Nearly 10 years to the day after The Oaks Restaurant opened its doors on Main Street, it is closing them for good.
"Basically, it's just burnout, said Jack Etter Sr. who co-owns the fine dining restaurant with his son Jack Jr. and daughter-in-law Patty. "We're all totally burnt out on it."
The Oaks sold its first meal on Aug. 13, 1990. The last will be served Sunday, Aug. 27. Until then, the restaurant will be open from 11 a.m. to 2 p.m. Wednesdays through Sundays for lunch and from 5 p.m. to 6 p.m. for dinner. Closing time on Friday and Saturday nights will be 9 p.m.
"I think a lot of people are going to miss us," Etter said. "But nothing stays the same. Everything is changing all the time. It's just one of those things."
One of the changes that affected The Oaks is what Etter terms "a very tight labor market.
"My son, Jack, is our chef, and he's had one week off in 10 years," he said. "We can't find qualified help. We find help, we train them, and they go somewhere else."
But there were other considerations.
"This town won't support us," Etter said. "This is not a fine-food town. Also, we would have had to put a lot more money into the place. After 10 years, there would have had to be a lot of repairs, and the parking lot would have had to be done over. With what was happening, we just didn't feel it was worth more investment."
Furthermore, Etter said, he found little encouragement in the Sawmill Crossing shopping and entertainment complex, which is now under construction, and set to open, at least partially, in late October or early November
"Ten years ago when I opened the place, I thought the Main Street redevelopment was going to happen. It hasn't. And I don't think Sawmill Crossing would have helped us."
And although a new competitor the Mogollon Grille at Heritage House just a few doors to the east is scheduled for its grand opening later this month Etter said "That had no effect on our decision, which was made months and months ago."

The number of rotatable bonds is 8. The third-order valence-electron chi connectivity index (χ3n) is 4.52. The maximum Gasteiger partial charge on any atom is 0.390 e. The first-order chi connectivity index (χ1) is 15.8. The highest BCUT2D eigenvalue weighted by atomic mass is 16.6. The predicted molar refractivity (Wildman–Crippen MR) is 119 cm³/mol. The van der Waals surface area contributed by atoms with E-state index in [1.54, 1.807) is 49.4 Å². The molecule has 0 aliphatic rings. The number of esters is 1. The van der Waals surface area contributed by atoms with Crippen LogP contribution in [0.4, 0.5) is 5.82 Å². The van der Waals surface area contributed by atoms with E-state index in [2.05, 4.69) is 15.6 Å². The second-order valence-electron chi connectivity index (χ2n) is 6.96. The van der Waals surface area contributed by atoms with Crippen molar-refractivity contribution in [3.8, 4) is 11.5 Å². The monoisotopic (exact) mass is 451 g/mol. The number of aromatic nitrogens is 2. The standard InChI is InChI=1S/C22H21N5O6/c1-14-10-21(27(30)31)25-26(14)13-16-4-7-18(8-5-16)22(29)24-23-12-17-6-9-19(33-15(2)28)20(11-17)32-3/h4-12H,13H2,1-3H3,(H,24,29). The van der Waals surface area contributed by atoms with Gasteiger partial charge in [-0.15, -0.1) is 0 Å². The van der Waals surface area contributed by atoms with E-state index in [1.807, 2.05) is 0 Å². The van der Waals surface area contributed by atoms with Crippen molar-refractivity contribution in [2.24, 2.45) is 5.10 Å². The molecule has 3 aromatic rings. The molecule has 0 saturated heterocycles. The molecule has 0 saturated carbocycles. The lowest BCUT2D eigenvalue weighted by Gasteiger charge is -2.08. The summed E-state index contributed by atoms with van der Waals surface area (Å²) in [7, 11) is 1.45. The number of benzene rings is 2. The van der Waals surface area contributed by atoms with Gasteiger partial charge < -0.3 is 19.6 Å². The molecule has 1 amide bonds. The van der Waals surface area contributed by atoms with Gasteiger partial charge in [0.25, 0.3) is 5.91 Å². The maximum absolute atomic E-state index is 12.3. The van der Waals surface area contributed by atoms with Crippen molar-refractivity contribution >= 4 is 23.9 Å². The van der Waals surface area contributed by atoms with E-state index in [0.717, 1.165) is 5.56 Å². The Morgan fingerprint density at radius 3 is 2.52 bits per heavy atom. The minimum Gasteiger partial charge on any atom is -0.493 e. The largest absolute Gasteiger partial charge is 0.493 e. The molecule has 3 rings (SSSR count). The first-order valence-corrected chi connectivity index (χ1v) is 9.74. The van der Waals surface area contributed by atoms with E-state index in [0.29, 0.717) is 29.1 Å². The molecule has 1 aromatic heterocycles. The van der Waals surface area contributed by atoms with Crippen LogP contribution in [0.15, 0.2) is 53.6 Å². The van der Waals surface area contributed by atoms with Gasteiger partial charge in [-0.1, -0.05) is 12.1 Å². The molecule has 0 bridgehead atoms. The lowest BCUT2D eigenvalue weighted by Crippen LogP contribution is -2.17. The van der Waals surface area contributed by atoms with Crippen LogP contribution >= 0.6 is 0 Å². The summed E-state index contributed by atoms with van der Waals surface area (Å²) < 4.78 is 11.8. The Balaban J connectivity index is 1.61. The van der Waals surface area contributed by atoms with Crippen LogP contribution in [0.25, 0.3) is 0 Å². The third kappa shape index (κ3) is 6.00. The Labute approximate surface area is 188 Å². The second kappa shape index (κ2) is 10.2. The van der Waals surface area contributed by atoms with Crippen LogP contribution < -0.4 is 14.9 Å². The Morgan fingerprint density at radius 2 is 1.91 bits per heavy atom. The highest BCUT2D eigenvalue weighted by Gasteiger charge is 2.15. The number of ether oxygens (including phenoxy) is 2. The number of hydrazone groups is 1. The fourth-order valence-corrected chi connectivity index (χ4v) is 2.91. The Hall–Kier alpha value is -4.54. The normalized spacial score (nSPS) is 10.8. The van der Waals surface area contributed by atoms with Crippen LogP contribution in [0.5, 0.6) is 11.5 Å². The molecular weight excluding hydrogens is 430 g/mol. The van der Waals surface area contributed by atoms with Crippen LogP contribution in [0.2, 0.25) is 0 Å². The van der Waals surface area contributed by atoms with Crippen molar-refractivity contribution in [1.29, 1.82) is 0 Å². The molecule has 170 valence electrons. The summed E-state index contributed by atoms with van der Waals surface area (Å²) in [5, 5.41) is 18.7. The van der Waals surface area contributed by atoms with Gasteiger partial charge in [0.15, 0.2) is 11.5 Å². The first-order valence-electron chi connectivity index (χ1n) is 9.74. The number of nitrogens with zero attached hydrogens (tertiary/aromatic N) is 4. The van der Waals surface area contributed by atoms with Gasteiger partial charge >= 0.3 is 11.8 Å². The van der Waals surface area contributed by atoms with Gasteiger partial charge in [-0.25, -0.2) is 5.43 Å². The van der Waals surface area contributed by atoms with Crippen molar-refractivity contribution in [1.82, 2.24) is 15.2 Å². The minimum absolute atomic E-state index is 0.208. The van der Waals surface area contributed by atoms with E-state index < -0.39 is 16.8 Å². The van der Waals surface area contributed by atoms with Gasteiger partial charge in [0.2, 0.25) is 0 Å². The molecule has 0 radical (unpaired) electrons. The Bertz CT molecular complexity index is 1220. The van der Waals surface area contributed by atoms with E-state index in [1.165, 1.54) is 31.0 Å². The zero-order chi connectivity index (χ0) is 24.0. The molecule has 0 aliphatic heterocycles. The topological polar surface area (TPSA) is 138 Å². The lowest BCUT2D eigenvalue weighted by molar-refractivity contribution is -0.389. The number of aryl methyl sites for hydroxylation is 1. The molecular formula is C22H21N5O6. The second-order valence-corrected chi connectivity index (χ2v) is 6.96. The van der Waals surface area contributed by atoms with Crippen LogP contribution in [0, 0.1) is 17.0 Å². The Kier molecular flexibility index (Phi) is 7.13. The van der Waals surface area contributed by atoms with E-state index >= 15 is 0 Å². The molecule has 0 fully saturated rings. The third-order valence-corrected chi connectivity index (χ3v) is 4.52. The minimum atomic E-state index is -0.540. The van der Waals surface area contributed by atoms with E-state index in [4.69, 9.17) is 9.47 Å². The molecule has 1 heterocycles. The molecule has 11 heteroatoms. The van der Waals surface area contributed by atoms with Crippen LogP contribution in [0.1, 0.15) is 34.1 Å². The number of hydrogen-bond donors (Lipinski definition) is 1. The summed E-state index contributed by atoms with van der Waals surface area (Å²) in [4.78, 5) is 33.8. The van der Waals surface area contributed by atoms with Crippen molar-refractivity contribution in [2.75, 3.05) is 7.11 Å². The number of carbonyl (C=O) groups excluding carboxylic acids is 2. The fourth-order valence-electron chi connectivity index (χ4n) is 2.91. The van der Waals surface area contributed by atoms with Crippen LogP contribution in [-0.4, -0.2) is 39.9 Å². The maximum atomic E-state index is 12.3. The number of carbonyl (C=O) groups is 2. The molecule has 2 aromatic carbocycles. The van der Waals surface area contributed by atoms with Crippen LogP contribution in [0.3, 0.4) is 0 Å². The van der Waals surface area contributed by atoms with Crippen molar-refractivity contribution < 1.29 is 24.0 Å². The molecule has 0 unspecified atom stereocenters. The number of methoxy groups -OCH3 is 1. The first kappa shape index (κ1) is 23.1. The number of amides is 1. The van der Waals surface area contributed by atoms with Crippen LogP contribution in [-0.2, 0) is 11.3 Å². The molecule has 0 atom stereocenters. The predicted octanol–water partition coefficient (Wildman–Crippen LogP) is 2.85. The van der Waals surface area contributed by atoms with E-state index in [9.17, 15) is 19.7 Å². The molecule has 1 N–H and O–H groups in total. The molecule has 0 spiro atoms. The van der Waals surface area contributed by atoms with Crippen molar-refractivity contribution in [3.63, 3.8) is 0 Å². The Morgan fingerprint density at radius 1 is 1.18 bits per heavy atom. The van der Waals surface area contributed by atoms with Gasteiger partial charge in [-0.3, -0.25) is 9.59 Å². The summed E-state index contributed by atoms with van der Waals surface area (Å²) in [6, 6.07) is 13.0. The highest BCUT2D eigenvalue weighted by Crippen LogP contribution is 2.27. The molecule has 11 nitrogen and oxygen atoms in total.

The Oaks' 15 employees were told Sunday of the closing.
"They expressed quite a bit of disappointment," Etter said. "A lot of them have been with us for a long time. But we felt they wouldn't have any problem finding re-employment at this time of year. That was part of the timing of the decision, too. We didn't want to wait until winter when things are really slow."
The Oaks has been on the real estate market "in a rather clandestine way" for some time, Etter said. "We didn't want to put a 'For Sale' sign in the front yard. If we had, we might have sold it long ago. But now we're just going to open it up to whoever wants the property."
Etter has a ready answer when asked if he's planning to open any other restaurants in Payson or elsewhere.
"This is my first venture into the restaurant business and my absolute last venture into the restaurant business ... My expertise is in other areas."
Jack Jr. said he, too, was through with the restaurant business.
"I've had my fill," he said. "I'm planning to take some time off to spend with my family."
The senior Etter had a speedy reply as to what he might have done differently.
"I would have not gotten into the restaurant business. Not in this town, that's for sure.
"But we're not being shot down. We've chosen to do this ourselves. The company is not broke, we don't owe anybody anything, everything is current, the property is paid for. So we're going out on top."